We had a lot of delays to contend with during our hike today--phonecalls to make and blackberries to eat!! During one of our roadwalks we were passed by an older man in an Explorer that slowed down to tell us that he had just seen a bear beside the road. We thanked him for the warning, I put Micah on a leash, and we proceeded with caution. About 150 feet further on, we saw "the bear." It was a medium sized black lab that was messing around down by the creekand had just his head appearing up over the roadside weeds as he watched the traffic go by. It was a close call, but we managed to escape with a minimum of injuries. :-)

We took several breaks with Bogie today. We showed him all the blackberries alongside the trail and he was set from then on. We all would stop and graze for several minutes when we happened upon particularly irresistable bushes.

The afternoon thunderstorms that were promised finally materialized when we were about 2 miles from the William Penn Shelter. I usually just walk through the rain, although many hikers set up temporary tarp shelters and sit it out. I stepped up my pace (it was a real downpour with some wicked thunder and lightning) and made it to the William Penn Shelter only to be greeted by a sea of shining faces within. It was a large troup of girlscouts and the shelter looked too crowded for comfort for me. FireBall, Micah, and I took refuge under the eaves until the worst of the storm passed by and then we headed on for a few more miles.

I'm really proud of us for continuing on. It was late in the afternoon, we were soaked, tired and hungry and I would have liked nothing more than to crawly into a nice dry sleeping bag and make some hot chocolate.

The 501 Shelter that we eventually ended up at is a showplace. It's a large building with over a dozen bunks, a skylight, four walls rather than the standard two, and a huge table to cook and eat at complete with chairs. There are tons of magazines around to browse through and the caretakers sell icecream and soda when they're home. There's also a solar shower, but we were already wet enough when we arrived. We were really happy to see Bogie pull in later on that evening. He said that by the time he got to the William Penn Shelter, 5 other troops of girlscouts had arrived and there was no way he was going to stay there with 60 other people.

July 10 - Day 122

14.2mi to Eagle's Nest - 1179.7 cum

Today felt like an extremely long day. There was a recent relocation on this section that I think added a bit of distance to the DataBook and Wingfoot's numbers.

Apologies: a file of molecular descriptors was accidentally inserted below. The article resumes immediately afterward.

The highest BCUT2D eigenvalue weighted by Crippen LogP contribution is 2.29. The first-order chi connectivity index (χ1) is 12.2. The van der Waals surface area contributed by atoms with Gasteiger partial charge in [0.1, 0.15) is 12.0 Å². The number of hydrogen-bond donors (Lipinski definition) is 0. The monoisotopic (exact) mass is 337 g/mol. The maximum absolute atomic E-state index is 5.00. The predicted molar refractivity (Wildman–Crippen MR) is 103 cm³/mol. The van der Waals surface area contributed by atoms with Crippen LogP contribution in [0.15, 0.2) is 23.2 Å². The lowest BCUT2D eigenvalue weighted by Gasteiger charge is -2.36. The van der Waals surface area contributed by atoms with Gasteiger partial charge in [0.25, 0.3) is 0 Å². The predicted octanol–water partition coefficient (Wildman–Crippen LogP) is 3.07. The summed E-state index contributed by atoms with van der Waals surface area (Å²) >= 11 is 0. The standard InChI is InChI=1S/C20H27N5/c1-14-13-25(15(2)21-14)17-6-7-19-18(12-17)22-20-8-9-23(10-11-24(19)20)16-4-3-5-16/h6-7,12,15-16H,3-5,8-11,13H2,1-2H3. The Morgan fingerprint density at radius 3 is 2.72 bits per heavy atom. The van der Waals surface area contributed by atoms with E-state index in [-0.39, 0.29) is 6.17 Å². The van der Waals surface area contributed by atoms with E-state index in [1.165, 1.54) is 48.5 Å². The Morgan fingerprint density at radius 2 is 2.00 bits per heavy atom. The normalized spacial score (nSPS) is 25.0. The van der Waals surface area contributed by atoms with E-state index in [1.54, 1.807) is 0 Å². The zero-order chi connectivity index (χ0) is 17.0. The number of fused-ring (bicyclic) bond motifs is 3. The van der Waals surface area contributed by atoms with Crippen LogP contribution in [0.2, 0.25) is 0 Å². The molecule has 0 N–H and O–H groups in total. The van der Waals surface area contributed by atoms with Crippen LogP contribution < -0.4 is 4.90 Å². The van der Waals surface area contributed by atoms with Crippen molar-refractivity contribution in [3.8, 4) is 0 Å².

These Pennsylvania rocks are just killing me. There are times when I look up the trail to see the trail fading off into the distance as just a gray jumble of rocks. All I can do is chuckle and shake my head. FireBall and I have these ridiculous conversations about how people dealt with this type of terrain before there were such things as Vibram soles. We've decided that there never could have been any Indians in this particular area of PA because they never could have walked around without slicing the heck out of their feet. Today was the most rocks we've seen so far and even though we left the shelter by around 9 a.m. this morning, we didn't get to camp until 7 p.m. It felt so good to be done walking for the day. My feet were so grateful.

July 11 - Day 123

9.6 mi to Port Clinton - 1189.3 cum

We were two very hungry hikers when we finally hit Port Clinton. We'd cut our food a little too close for comfort and I had been toying with the idea of eating the last of the powdered hot chocolate to appease my hunger pains for the last 4 mile in to town.

When we finally did arrive in town drooling over the famed "World's Biggest Cheeseburger" that we'd heard so much about at the Port Clinton Hotel, we about fell to our knees and started crying at the sight of the CLOSED sign in the fron window. We quickly recovered our composure and went to Plan B--The 3C's Restaurant about 3/4 of a mile down the road. I started off with a cheeseburger and fries for my appetizer and for my main course I had the Virginia Ham Breakfast Platter--YUM!

On to the P.O. where I got letters from Andy, Scott Boise, Grandma, and Bubbles. Patty, Never Ready's wife, had a great little care package waiting there for me filled with special little goodies just for me! (I especially enjoyed the bubble bath, Patty--thankyou).

Carl and Audrey Hess had offered to put us up for a night or two and I gave them a call. I had only "talked" with Carl over email and had never met him or his wife in person. Their offer of a place to stay couldn't have come at a better time. We were thrilled at the idea of a shower, some clean clothes, and a nice cool room to sleep in. Audrey and Carl even treated us to breakfasts and dinners at some local restaurants during our stay!

Carl is an elementary school art teacher as well as a professional photographer. He and Audrey are really into snakes. Their house is filled with aquariums containing quite a wide variety of snakes, including timber rattlers, copperheads, and various constrictors.

July 12